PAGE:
Sky spinoff is Comcast’s least-bad option

Reuters


Reuters

NEW YORK (Reuters Breakingviews) – Brian Roberts is a buyer rather than a seller. The boss of U.S. media giant Comcast may want to make an exception for Sky. Four years after he won the auction for the European pay-TV provider with a $40 billion bid, the logic of the deal remains fuzzy while consumers are under duress. Spinning off Sky while it’s still in decent shape will shortcut challenges on the horizon.

Including acquired debt, Roberts paid a multiple of 15 times Sky’s EBITDA to clinch the deal, two and a half times the company’s enterprise value before the takeover battle began. That was because he was locked in a complicated bidding war with Walt Disney over entertainment assets owned by Rupert Murdoch’s Fox, while the media mogul was simultaneously trying to buy the rest of Sky that Fox didn’t already own. The financial consequences of Roberts’ determination became apparent in October when Comcast took a non-cash impairment charge of $8.6 billion related to Sky.

Comcast was attracted to Sky’s technology, well-known brand, its strong base in the United Kingdom, and its toehold throughout Europe, including Germany and Italy. Now it’s facing stiff headwinds. Rivals Apple, Amazon.com and Netflix are luring users away from traditional pay-TV providers against a bruising economic backdrop. In the UK, high inflation and variable mortgage rates are weighing on Sky’s subscribers. Average monthly revenue from each of Sky’s 23 million users was $51.25 in the third quarter of 2022, down from $59.50 a year earlier.

Goldman Sachs analysts expect Sky to generate adjusted EBITDA of $2.1 billion in 2023, nearly one-third less than in 2019. Cable operator Liberty Global, French media group Vivendi and British broadcaster ITV trade on an average multiple of 7 times EBITDA, implying Sky is worth little more than $14 billion.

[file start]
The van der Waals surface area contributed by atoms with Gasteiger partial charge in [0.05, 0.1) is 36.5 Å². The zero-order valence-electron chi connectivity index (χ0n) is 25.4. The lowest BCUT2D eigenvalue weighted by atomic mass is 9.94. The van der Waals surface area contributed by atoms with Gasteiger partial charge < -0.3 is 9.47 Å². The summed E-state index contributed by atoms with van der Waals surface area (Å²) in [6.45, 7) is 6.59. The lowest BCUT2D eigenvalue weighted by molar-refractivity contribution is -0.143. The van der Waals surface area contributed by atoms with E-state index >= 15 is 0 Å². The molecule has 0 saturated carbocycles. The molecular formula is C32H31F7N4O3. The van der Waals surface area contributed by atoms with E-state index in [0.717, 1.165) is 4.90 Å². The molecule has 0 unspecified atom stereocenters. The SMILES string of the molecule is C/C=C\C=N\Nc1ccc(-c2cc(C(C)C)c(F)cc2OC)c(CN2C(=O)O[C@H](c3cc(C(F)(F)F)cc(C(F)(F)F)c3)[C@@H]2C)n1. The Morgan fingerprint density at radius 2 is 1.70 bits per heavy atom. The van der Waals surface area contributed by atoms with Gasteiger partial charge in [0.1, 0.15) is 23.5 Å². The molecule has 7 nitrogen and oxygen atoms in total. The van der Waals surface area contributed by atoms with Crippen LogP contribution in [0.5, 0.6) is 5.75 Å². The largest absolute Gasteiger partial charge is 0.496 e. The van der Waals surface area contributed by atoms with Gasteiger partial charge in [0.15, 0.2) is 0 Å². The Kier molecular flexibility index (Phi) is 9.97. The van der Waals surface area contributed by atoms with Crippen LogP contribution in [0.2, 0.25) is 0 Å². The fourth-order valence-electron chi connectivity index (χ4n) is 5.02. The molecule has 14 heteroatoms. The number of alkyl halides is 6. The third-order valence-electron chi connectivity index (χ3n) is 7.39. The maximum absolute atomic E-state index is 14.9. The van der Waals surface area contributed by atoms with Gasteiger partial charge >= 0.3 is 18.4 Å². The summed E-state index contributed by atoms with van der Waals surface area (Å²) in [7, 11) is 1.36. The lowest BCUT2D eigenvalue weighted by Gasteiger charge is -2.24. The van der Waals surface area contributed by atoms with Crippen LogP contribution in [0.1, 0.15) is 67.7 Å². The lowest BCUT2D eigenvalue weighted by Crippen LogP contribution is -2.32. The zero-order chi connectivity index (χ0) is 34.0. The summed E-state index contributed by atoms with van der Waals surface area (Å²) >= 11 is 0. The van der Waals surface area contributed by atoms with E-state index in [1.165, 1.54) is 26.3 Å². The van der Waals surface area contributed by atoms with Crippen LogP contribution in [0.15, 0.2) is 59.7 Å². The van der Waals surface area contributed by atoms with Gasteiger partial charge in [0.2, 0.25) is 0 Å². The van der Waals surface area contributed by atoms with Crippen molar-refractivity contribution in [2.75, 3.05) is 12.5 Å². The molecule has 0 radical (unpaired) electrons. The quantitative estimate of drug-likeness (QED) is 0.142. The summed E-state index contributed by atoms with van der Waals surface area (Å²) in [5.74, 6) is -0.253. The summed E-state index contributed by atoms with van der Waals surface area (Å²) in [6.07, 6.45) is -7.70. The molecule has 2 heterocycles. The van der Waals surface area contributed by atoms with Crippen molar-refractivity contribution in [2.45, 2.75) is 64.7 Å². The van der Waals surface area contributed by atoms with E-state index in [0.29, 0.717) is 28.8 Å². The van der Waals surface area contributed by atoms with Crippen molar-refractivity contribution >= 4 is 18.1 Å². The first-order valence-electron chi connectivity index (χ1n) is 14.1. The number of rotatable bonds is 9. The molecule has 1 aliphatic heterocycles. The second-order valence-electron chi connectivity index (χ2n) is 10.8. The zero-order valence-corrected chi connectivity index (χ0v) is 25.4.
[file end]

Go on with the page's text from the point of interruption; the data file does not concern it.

Selling out therefore seems contradictory. Nevertheless, Comcast is considering interest in Sky’s German assets, Reuters reported in November. Another option would be to spin out Sky, perhaps in partnership with a private equity firm, as AT&T did in its $16 billion deal with DirecTV and TPG. That would allow Comcast to retain the benefits of shared technology as a part owner. Back in 2018 Roberts claimed a London cab driver influenced his decision to buy Sky. It’s time to admit he got a bad tip.

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(This is a Breakingviews prediction for 2023. To see more of our predictions, click here.)

CONTEXT NEWS

German media group ProSiebenSat.1 is mulling a possible bid for Sky’s German assets, Reuters reported on Nov. 9, citing two sources close to the matter. Sky’s owner, the U.S. media and cable company Comcast, is working with investment bank PJT Partners as it weighs selling Sky Deutschland, Reuters reported.

Comcast said on Oct. 27 that it took a non-cash impairment charge of $8.6 billion related to Sky assets for the third quarter of 2022. Comcast acquired the European pay-TV provider in 2018 for $40 billion.

(Editing by Peter Thal Larsen, Oliver Taslic and Amanda Gomez)

The views and opinions expressed herein are the views and opinions of the author and do not necessarily reflect those of Nasdaq, Inc.

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